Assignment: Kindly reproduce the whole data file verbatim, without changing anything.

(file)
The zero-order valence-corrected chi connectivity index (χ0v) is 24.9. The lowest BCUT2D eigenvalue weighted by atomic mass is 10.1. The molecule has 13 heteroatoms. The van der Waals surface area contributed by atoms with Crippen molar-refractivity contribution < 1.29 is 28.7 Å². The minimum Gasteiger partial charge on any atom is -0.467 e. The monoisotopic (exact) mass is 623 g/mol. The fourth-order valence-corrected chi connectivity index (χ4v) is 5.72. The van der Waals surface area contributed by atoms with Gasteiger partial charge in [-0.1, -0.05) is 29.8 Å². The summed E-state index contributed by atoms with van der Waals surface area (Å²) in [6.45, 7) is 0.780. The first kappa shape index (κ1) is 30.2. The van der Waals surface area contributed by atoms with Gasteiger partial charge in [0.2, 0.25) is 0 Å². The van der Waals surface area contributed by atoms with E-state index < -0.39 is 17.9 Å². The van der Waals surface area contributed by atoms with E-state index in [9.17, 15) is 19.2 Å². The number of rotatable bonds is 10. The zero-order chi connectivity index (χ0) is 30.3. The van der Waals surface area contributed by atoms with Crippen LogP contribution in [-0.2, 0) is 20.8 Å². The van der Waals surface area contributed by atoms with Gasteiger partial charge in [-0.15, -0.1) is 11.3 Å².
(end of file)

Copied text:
The zero-order valence-corrected chi connectivity index (χ0v) is 24.9. The lowest BCUT2D eigenvalue weighted by atomic mass is 10.1. The molecule has 13 heteroatoms. The van der Waals surface area contributed by atoms with Crippen molar-refractivity contribution < 1.29 is 28.7 Å². The minimum Gasteiger partial charge on any atom is -0.467 e. The monoisotopic (exact) mass is 623 g/mol. The fourth-order valence-corrected chi connectivity index (χ4v) is 5.72. The van der Waals surface area contributed by atoms with Gasteiger partial charge in [-0.1, -0.05) is 29.8 Å². The summed E-state index contributed by atoms with van der Waals surface area (Å²) in [6.45, 7) is 0.780. The first kappa shape index (κ1) is 30.2. The van der Waals surface area contributed by atoms with Gasteiger partial charge in [0.2, 0.25) is 0 Å². The van der Waals surface area contributed by atoms with E-state index < -0.39 is 17.9 Å². The van der Waals surface area contributed by atoms with E-state index in [9.17, 15) is 19.2 Å². The number of rotatable bonds is 10. The zero-order chi connectivity index (χ0) is 30.3. The van der Waals surface area contributed by atoms with Crippen LogP contribution in [-0.2, 0) is 20.8 Å². The van der Waals surface area contributed by atoms with Gasteiger partial charge in [-0.15, -0.1) is 11.3 Å².